Most young West Berliners knew virtually nothing about people living right behind the wall—fellow Germans, yes, but people who might as well have been from Mars.  Neither did we recognize the wall for what it was: a gruesome result of power politics, and a prison for our own hearts and minds. The wall, somehow, had become a fact of life.

It divided families, friends, neighbors, and communities. Some 5,000 East Germans tried to get across the wall—climbing it, digging under it, attempting to fly over it.  At least 136 people died in such attempts, the last being shot in February of 1989, just 9 months before it fell.

The construction of the wall was virtually inevitable. Political maneuvers on the part of the occupying superpowers had left two unequal parts—a booming West Germany, a struggling East Germany.  As a result, some 4 million East Germans fled to the West between 1949 and 1961.  By the time soldiers of the East German People’s Army rolled out the barbed wire and put down cement blocs in streets and intersections, East Germany had hemorrhaged its most vital talent.  As a nation, its options boiled down to collapse or wall.

It was a high-stakes poker between the U.S. and the USSR.  American troops stationed in West Berlin were virtually defenseless against an overwhelming presence of Soviet forces in the East.  Had the Soviets opted for occupation rather than demarcation, only nuclear weapons could’ve deterred a Soviet takeover of the city.  Not surprisingly, President Kennedy responded to the events of August 1961 by saying “a wall is a hell of a lot better than a war.”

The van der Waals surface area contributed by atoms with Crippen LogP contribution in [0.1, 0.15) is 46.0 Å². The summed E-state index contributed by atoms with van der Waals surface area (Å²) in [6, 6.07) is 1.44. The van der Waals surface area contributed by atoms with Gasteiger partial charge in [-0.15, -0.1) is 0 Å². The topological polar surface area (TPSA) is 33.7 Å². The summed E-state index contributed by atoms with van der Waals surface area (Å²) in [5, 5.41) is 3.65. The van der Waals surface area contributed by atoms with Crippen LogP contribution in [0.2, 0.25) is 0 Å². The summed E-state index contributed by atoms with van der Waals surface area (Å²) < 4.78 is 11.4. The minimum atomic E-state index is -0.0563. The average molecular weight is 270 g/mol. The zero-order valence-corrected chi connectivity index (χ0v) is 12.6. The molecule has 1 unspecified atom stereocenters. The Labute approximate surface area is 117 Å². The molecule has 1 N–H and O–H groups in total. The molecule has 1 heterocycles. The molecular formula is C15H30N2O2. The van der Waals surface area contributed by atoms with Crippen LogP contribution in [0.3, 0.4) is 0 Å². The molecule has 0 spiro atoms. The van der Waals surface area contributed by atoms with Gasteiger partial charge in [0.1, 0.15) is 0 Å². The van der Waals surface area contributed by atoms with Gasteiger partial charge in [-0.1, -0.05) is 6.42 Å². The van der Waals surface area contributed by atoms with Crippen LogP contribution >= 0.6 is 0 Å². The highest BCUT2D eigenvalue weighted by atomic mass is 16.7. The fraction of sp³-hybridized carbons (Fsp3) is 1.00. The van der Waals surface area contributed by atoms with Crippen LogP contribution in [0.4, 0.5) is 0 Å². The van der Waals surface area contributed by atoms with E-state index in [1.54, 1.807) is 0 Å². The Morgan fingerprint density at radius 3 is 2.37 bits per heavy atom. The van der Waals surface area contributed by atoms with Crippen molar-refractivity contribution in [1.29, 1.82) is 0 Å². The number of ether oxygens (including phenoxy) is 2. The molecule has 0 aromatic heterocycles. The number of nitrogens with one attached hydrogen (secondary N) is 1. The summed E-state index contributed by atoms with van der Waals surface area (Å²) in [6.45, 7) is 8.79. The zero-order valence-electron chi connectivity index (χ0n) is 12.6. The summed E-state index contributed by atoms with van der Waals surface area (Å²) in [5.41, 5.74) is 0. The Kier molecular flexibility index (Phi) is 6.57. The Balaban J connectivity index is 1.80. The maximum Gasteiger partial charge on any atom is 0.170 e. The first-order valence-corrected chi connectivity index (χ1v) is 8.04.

The result was a massive experiment in political engineering.  A people with a common culture, history, and language were thrust into two separate worlds—hostile and unequal.

In hindsight, it was perhaps less of a historical aberration than it would seem.  We still build walls and segregate people—in Korea, in Israel, in the Middle East, in India, and, of course, on our own border with Mexico. Separating people with a common homeland, we also create classes of people, divided by privilege.  Indeed, the privileges tend to rest on the separation.

Walls, it turns out, never solve the underlying problems.  They also never last.  But they do leave human wreckage and truncated ways of seeing.